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Difference between Cilia and Flagella

Cilia and Flagella are fine hair like cytoplasmic processes arising from the free margins of the cell. These are structurally almost similar structures. However, they differ in size, number and mode of beating.

Distribution of the Cilia and Flagella
The Cilia occur in the protozoans of the class ciliate and members of other classes and ciliated epithelium of the metazoan. The cilia may occur on external body surface and may help in the locomotion of such animals as the larvae of certain platyhelminthes, echinodermata, mollusc and annelid. The nematode worms and arthropods have no cilia.

Cilia
Cilia

Flagella
Flagella





Except for sperm, the cilia in mammalian systems are not organelles of locomotion. But their effect is the same, that is, to move the environment with respect to the cell surface.

The flagella occur in the protozoans of the class Flagellata, choanocyte of the sponges, spermatozoa of the metazoan and among plants in the algae and gamete cells.

Structure of Cilia and Flagella
Both the cilia and flagella arise from a small granular structure called the basal body. The cilia and flagella are covered by a unit membrane which is an extension of the plasma membrane of the cell. They have a central filament called axoneme. The axoneme is formed of eleven microtubules. Two of them are central singlets (single microtubules) and nine peripheral doublets (pairs of microtubules). This gives a 9+2 microtubular arrangement. The axoneme get embedded in a fluid matrix and surrounded by the unit membrane. The sliding of the microtubules of the axoneme is responsible for the movement of cilia and flagella.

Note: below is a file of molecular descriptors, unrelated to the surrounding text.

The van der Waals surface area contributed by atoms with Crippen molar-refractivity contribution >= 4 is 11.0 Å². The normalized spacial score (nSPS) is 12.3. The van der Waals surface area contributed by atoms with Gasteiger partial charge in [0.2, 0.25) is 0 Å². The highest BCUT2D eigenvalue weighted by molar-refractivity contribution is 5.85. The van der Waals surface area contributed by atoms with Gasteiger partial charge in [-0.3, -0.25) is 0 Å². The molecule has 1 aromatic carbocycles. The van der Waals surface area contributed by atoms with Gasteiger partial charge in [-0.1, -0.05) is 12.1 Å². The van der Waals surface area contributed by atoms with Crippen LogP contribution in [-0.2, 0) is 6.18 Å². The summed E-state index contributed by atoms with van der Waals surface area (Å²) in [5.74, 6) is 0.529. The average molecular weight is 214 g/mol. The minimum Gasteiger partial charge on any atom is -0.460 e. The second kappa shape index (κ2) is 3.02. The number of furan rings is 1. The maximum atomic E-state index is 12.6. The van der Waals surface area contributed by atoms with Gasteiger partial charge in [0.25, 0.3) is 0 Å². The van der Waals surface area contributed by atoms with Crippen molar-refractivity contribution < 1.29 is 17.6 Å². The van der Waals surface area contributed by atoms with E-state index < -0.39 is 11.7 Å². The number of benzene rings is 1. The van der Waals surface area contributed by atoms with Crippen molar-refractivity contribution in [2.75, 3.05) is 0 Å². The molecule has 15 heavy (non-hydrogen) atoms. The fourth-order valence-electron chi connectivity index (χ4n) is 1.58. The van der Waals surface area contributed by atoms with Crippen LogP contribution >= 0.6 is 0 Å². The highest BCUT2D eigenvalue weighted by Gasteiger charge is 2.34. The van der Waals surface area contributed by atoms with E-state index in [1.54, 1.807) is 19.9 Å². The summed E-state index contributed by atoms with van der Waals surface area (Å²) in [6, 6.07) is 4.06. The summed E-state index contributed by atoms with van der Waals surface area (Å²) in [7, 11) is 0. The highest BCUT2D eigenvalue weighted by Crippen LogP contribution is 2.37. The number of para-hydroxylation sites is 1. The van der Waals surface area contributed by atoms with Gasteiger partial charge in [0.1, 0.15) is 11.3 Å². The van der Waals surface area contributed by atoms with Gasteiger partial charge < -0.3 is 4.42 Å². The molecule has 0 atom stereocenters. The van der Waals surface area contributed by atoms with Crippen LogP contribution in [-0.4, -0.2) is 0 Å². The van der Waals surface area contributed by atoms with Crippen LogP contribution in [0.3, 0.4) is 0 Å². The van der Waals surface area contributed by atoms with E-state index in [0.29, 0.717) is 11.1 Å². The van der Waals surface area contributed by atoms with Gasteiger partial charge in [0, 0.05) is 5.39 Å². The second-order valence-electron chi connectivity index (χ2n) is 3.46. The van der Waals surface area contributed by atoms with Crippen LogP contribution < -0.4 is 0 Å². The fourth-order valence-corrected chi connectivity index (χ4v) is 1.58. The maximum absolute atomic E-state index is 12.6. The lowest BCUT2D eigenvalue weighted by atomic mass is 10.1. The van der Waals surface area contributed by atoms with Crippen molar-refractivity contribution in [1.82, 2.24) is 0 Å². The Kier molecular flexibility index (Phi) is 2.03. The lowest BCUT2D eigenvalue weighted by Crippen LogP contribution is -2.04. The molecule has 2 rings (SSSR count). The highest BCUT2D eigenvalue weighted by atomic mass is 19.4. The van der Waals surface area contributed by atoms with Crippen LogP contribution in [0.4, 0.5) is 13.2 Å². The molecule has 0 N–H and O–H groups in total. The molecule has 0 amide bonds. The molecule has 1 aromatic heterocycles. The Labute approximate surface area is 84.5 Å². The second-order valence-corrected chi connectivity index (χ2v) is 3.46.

Ultra structure of Flagellum

The axoneme of cilia has a variety of proteins such as α and β tubulins in the microtubules, dynein (the microtubule ATP ase), nexin and others (Table 1).

Table 1: Major protein structures of the axoneme of the cilia and Flagella
Serial No
Axoneme component
Function
1
Tubulin (8 nm)
Principal component of microtubules
2
Dynein (24 nm)
Project from microtubule doublets and interact with adjacent doublets to produce bending.
3
Nexin link (86 nm)
Hold adjacent microtubule doublets together.
4
Radial spokes (29 nm)
Extend from each of the nine outer doublets inward to the central pair.
5
Sheath  projections (14 nm)
Project as a series of side arms from the central pair of microtubules; together with the radial spokes these regulate the form of the ciliary beat

The ciliary beat consists of two strokesPower stroke and Recovery stroke.

Four types of ciliary movements have been recognized which are as follows:
  • The Pendulus ciliary movement
  • The unciform ciliary movement
  • The infundibuliform ciliary movement:
  • The undulant movement
Cilia and Flagella

Table 2: Difference between Cilia and Flagella
Serial No
Cilia
Flagella
1
Numerous
Less in number
2
Short and hair like organelle (10µ)
Long whip like organelle (150μ)
3
Occur throughout the cell surface
Presence at one end
4
Beat in  coordination
Beat independently
5
Show sweeping movement or pendular stroke
Undulatory movement

Immotile Cilia Syndrome (Kartagenres’s Syndrome):
Cilary motion can be affected by many deficiencies in the protein composition of the organelle. For example, in immotile cilia syndrome, a condition characterized by severe respiratory difficulty and male sterility, the underlying genetic defect is the absence of inner and outer dynein arms on the peripheral doublets of both cilia and flagella. The symptoms of this syndrome result from the immobility of cilia in the respiratory tract and of the flagella in the sperm.
In Chlamydomonas several mutational defects have been studied in the axoneme of flagellum which may lead to paralysis of the flagellar function.

  • Serves as locomotory organs in ciliates, flagellates and other invertebrates.
  • Help in capturing food in many protozoans and some metazoans.
  • Helping in circulation, respiration and excretion in many organisms.
  • The eggs of amphibians and mammals are driven out from the oviduct by the aid of vibratile cilia of the latter.
Thus, the cilia and flagella serve many physiological processes of the cell, such as locomotion, alimentation, circulation, respiration, excretion and perception of sense.

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